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How AI models are grabbing the world's data

How AI models are grabbing the world's data
Inside AI's data frenzy: The controversial practices fueling artificial intelligence | GZERO AI

In this episode of GZERO AI, Taylor Owen, host of the Machines Like Us podcast, examines the scale and implications of the historic data land grab happening in the AI sector. According to researcher Kate Crawford, AI is the largest superstructure ever built by humans, requiring immense human labor, natural resources, and staggering amounts of data. But how are tech giants like Meta and Google amassing this data?

So AI researcher Kate Crawford recently told me that she thinks that AI is the largest superstructure that our species has ever built. This is because of the enormous amount of human labor that goes into building AI, the physical infrastructure that's needed for the compute of these AI systems, the natural resources, the energy and the water that goes into this entire infrastructure. And of course, because of the insane amounts of data that is needed to build our frontier models. It's increasingly clear that we're in the middle of a historic land grab for these data, essentially for all of the data that has ever been created by humanity. So where is all this data coming from and how are these companies getting access to it? Well, first, they're clearly scraping the public internet. It's safe to say that if anything you've done has been posted to the internet in a public way, it's inside the training data of at least one of these models.

But it's also probably the case that these scraping includes a large amount of copyrighted data, or not publicly necessarily available data. They're probably also getting behind paywalls as we'll find out soon enough as the New York Times lawsuit against OpenAI works its way through the system and they're scraping each other's data. According to the New York Times, Google found out that OpenAI was scraping YouTube, but they didn't reveal it or push or reel it to the public because they too were scraping all of YouTube themselves and didn't just want this getting out. Second, all these companies are purchasing or licensing data. This includes news licensing entering into agreements with publishers, data purchased from data brokers, purchasing companies, or getting access to company datas that have rich data sets. Meta, for example, was considering buying the publisher Simon and Schuster just for access to their copyrighted books in order to train their LLM.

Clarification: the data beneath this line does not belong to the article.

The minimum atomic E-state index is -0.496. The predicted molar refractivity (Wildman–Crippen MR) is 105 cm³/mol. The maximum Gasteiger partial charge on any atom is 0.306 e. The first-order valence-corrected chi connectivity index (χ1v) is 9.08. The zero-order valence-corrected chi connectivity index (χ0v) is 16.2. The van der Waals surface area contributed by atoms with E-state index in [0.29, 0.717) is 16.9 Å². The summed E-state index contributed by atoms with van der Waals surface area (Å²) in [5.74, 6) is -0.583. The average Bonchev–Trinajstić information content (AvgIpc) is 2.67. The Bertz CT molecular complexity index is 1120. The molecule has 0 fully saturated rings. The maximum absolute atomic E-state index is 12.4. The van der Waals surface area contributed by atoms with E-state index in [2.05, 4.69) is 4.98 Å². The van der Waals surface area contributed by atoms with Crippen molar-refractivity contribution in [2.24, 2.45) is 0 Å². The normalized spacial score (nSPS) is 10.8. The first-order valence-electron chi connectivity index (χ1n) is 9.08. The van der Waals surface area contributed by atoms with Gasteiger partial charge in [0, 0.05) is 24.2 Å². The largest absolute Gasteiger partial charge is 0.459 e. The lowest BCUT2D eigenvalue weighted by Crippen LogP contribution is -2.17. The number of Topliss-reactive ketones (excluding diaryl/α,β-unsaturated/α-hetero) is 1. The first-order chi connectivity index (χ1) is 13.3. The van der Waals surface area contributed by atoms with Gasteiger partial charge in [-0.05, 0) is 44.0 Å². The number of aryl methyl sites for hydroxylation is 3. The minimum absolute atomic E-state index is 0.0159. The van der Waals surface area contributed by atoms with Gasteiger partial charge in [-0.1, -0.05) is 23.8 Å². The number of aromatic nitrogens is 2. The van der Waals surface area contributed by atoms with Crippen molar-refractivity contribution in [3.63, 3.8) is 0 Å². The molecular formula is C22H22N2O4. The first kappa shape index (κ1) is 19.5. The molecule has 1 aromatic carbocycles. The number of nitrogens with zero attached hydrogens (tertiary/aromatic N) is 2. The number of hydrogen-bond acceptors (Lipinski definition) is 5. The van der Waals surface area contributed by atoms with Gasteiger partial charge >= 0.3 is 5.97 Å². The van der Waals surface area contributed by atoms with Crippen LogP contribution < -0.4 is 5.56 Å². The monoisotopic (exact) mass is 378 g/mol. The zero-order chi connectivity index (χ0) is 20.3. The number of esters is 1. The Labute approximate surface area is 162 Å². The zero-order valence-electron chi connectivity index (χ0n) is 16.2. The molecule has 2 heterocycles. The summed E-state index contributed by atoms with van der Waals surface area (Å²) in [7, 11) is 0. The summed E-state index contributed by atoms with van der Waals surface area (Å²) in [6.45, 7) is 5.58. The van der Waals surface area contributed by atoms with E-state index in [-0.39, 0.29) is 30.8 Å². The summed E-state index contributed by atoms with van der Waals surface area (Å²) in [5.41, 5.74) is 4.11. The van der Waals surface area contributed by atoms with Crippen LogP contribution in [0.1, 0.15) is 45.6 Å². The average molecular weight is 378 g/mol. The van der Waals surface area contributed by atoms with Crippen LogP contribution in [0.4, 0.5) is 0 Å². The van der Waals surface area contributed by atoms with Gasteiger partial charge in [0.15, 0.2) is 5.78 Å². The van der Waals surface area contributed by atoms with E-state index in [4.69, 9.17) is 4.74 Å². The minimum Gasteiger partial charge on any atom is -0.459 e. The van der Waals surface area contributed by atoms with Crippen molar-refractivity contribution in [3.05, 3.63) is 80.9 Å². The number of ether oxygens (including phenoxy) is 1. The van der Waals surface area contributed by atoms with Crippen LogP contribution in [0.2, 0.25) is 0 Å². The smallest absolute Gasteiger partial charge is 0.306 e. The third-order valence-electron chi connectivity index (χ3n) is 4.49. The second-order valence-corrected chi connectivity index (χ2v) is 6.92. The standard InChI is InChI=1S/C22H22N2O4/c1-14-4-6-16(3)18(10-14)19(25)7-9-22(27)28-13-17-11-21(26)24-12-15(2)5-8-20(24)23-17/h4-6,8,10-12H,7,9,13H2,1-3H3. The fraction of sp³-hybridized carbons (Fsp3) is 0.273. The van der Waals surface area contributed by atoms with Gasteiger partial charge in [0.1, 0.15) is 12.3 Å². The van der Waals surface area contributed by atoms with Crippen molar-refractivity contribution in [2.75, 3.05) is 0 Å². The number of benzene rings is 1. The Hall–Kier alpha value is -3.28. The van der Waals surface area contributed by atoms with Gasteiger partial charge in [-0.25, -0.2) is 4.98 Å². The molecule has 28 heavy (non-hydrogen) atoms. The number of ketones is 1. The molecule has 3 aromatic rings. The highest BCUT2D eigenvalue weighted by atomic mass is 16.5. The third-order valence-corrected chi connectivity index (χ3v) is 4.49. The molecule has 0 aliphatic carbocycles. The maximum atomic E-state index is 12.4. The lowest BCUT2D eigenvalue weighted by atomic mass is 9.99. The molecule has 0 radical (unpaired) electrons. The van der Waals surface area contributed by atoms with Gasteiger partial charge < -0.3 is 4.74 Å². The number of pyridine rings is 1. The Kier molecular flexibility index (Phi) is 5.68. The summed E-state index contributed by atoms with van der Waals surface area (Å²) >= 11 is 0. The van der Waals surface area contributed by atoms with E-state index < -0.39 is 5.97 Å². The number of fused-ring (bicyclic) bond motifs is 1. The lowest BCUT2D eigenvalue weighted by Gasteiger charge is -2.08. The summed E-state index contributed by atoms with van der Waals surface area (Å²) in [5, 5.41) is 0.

The companies that have access to rich data sets themselves are obviously an advantage here. And in particular, this is Meta and Google. Meta uses all the public data that's ever been inputted into their system. And it said that even if you aren't even on their products or use their product, your data could be in their systems, either from data they've purchased outside of their products, or if you've just appeared, for example, in an Instagram photo, your face is now being used to train their AI. Google has said that they use anything public that's on their platform. So an unrestricted Google Doc, for example, will end up in their training dataset. And they're also acquiring data in creative ways to say the least. Meta has trained its large language model on a dataset called book3, which contains over 170,000 pirated and copyrighted books. So where does this all leave us citizens and users of the internet?

Well, one thing's clear is that we can't opt out of this data collection and data use. Meta's opt out tool they provide is hidden and complicated to use, and it requires you to provide proof that our data has been used to train Meta's AI system before they'll consider removing it from their data sets. This is not the kind of user tools that we should expect in democratic societies. So it's pretty clear that we're going to need to do three things. One, we're going to need to scale up our journalism. This is exactly why we have investigative journalism, is to hold powerful governments and actors and corporations in our society to account. Journalism needs to dig deep into who's collecting what data, how these models are being trained, and how they're being built on data collected on our lives and our online experiences. Second, the lawsuits are going to need to work their way through the system and the discovery that comes with them should be revealing. The New York Times' lawsuit just to take one of the many against OpenAI, will surely reveal whether paywall journalism sits within the training models of these AI systems. And finally, there is absolutely no doubt that we need regulation to provide transparency and accountability of the data collection that is driving AI.

Meta recently announced, for example, that they were going to use data they'd collected on EU citizens in training their LLM. Immediately after the Irish Data Protection Commission pushed back, they announced they were going to pause this activity. This is why we need regulations. People who live in countries or jurisdictions that have strong data protection regulations and AI transparency regimes will ultimately be better protected. I'm Taylor Owen and thanks for watching.


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